Some People in Iceland share something with some People in Canada and it regards Money

 In Canada there is a case before the courts referred to as COMER vs The Bank of Canada. In this legal case a small group of Canadians and a highly recognized constitutional lawyer are sewing the Bank of Canada because it gave up it’s duty in 1974 to print the countries currency so that foreign International banks could do it and charge interest to Canadians. Since then Canadian debt has gone from $3 Billion to $800 Billion and all of the interest paid to off shore bankers who never had the money to lend in the first place. Since these same bankers own the press as well as most of wall street we never hear of these cases. The general population is completely ignorant of money creation and they just shut up like good sheeple and pay their ever increasing taxes.
It would seem there is another group of people who are doing the same in Iceland. Given the relatively small size of Iceland these people could actually mobilize their population to do it. Of course the idea that these international financiers will allow them to do it is ridiculous. These people start wars for shits and giggles.
Icelanic parliament
March 31, 2015  Posted by at 8:30 pm @
Who knew that the revolution would start with those radical Icelanders? It does, though. One Frosti Sigurjonsson, a lawmaker from the ruling Progress Party, issued a report today that suggests taking the power to create money away from commercial banks, and hand it to the central bank and, ultimately, Parliament.Can’t see commercial banks in the western world be too happy with this. They must be contemplating wiping the island nation off the map. If accepted in the Iceland parliament , the plan would change the game in a very radical way. It would be successful too, because there is no bigger scourge on our economies than commercial banks creating money and then securitizing and selling off the loans they just created the money (credit) with.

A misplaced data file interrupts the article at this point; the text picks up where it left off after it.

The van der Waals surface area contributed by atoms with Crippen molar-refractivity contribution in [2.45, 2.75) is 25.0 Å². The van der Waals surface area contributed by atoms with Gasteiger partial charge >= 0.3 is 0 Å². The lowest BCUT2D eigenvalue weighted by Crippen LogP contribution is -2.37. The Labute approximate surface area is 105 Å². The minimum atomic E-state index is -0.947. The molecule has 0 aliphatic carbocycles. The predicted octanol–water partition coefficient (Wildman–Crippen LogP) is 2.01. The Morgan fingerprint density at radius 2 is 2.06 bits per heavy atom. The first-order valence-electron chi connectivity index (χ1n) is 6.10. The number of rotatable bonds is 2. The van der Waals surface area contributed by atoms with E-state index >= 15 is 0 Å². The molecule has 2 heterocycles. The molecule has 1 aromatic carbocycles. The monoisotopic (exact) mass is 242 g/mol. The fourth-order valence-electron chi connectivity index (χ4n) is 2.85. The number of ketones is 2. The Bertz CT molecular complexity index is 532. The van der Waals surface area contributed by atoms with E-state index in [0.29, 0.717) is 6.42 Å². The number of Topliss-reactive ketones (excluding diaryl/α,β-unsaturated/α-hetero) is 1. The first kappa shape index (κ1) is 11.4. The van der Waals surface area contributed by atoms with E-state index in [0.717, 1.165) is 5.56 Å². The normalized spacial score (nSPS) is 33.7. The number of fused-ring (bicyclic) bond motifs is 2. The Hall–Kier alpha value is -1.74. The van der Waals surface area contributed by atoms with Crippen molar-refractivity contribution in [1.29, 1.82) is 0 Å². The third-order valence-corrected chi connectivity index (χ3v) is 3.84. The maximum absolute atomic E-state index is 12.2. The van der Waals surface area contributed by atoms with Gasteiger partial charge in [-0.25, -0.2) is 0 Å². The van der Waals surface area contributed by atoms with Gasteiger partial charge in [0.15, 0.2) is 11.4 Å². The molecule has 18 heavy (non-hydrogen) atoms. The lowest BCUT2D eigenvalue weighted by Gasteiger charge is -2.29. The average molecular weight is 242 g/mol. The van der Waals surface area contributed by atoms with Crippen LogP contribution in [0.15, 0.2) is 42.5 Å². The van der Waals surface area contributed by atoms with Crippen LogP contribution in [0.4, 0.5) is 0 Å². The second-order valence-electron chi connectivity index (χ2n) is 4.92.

Everyone, with the possible exception of Paul Krugman, understands why this is a very sound idea. Agence France Presse reports:

Iceland’s government is considering a revolutionary monetary proposal – removing the power of commercial banks to create money and handing it to the central bank. The proposal, which would be a turnaround in the history of modern finance, was part of a report written by a lawmaker from the ruling centrist Progress Party, Frosti Sigurjonsson, entitled “A better monetary system for Iceland”.


“The findings will be an important contribution to the upcoming discussion, here and elsewhere, on money creation and monetary policy,” Prime Minister Sigmundur David Gunnlaugsson said. The report, commissioned by the premier, is aimed at putting an end to a monetary system in place through a slew of financial crises, including the latest one in 2008.


According to a study by four central bankers, the country has had “over 20 instances of financial crises of different types” since 1875, with “six serious multiple financial crisis episodes occurring every 15 years on average”. Mr Sigurjonsson said the problem each time arose from ballooning credit during a strong economic cycle.


He argued the central bank was unable to contain the credit boom, allowing inflation to rise and sparking exaggerated risk-taking and speculation, the threat of bank collapse and costly state interventions. In Iceland, as in other modern market economies, the central bank controls the creation of banknotes and coins but not the creation of all money, which occurs as soon as a commercial bank offers a line of credit. The central bank can only try to influence the money supply with its monetary policy tools.


Under the so-called Sovereign Money proposal, the country’s central bank would become the only creator of money. “Crucially, the power to create money is kept separate from the power to decide how that new money is used,” Mr Sigurjonsson wrote in the proposal. “As with the state budget, the parliament will debate the government’s proposal for allocation of new money,” he wrote.


Banks would continue to manage accounts and payments, and would serve as intermediaries between savers and lenders. Mr Sigurjonsson, a businessman and economist, was one of the masterminds behind Iceland’s household debt relief programme launched in May 2014 and aimed at helping the many Icelanders whose finances were strangled by inflation-indexed mortgages signed before the 2008 financial crisis.


Copy of the report posted by Zerohedge at Scribd.



PS Remember how all those people from Iceland were going to go to hell for telling the IMF to go to hell. According to CNN, FOX, BBC, CBC etc…

Icelanders could have shared the same fate as Greeks if they hadn’t had the courage.

It seems the people from Greece have something to learn from them.